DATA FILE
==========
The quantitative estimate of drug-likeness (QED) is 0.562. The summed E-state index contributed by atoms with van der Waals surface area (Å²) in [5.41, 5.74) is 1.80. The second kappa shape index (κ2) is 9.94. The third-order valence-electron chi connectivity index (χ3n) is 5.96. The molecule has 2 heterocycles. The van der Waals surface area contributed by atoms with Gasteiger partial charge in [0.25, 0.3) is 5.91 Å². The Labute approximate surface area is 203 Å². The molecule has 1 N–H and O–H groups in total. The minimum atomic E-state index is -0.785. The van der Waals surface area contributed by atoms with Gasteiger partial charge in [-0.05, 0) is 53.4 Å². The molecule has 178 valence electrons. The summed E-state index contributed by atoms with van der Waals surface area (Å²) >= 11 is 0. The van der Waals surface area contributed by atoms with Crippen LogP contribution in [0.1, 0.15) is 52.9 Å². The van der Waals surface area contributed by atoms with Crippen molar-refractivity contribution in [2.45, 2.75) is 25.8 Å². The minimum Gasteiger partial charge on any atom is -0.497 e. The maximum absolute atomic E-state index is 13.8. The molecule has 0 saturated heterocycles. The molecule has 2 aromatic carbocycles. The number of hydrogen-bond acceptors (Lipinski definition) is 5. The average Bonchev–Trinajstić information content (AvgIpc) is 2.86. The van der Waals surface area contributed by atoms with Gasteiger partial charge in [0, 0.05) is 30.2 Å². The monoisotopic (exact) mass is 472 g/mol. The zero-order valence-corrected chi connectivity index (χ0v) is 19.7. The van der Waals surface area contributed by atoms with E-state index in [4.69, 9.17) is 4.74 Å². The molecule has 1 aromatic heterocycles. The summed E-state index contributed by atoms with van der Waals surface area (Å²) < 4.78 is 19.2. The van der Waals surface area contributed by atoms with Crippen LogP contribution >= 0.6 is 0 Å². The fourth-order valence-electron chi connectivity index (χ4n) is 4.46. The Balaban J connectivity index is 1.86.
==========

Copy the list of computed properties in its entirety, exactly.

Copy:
The quantitative estimate of drug-likeness (QED) is 0.562. The summed E-state index contributed by atoms with van der Waals surface area (Å²) in [5.41, 5.74) is 1.80. The second kappa shape index (κ2) is 9.94. The third-order valence-electron chi connectivity index (χ3n) is 5.96. The molecule has 2 heterocycles. The van der Waals surface area contributed by atoms with Gasteiger partial charge in [0.25, 0.3) is 5.91 Å². The Labute approximate surface area is 203 Å². The molecule has 1 N–H and O–H groups in total. The minimum atomic E-state index is -0.785. The van der Waals surface area contributed by atoms with Gasteiger partial charge in [-0.05, 0) is 53.4 Å². The molecule has 178 valence electrons. The summed E-state index contributed by atoms with van der Waals surface area (Å²) >= 11 is 0. The van der Waals surface area contributed by atoms with Crippen LogP contribution in [0.1, 0.15) is 52.9 Å². The van der Waals surface area contributed by atoms with Crippen molar-refractivity contribution in [2.45, 2.75) is 25.8 Å². The minimum Gasteiger partial charge on any atom is -0.497 e. The maximum absolute atomic E-state index is 13.8. The molecule has 0 saturated heterocycles. The molecule has 2 aromatic carbocycles. The number of hydrogen-bond acceptors (Lipinski definition) is 5. The average Bonchev–Trinajstić information content (AvgIpc) is 2.86. The van der Waals surface area contributed by atoms with Gasteiger partial charge in [0, 0.05) is 30.2 Å². The monoisotopic (exact) mass is 472 g/mol. The zero-order valence-corrected chi connectivity index (χ0v) is 19.7. The van der Waals surface area contributed by atoms with E-state index in [4.69, 9.17) is 4.74 Å². The molecule has 1 aromatic heterocycles. The summed E-state index contributed by atoms with van der Waals surface area (Å²) < 4.78 is 19.2. The van der Waals surface area contributed by atoms with Crippen LogP contribution >= 0.6 is 0 Å². The fourth-order valence-electron chi connectivity index (χ4n) is 4.46. The Balaban J connectivity index is 1.86.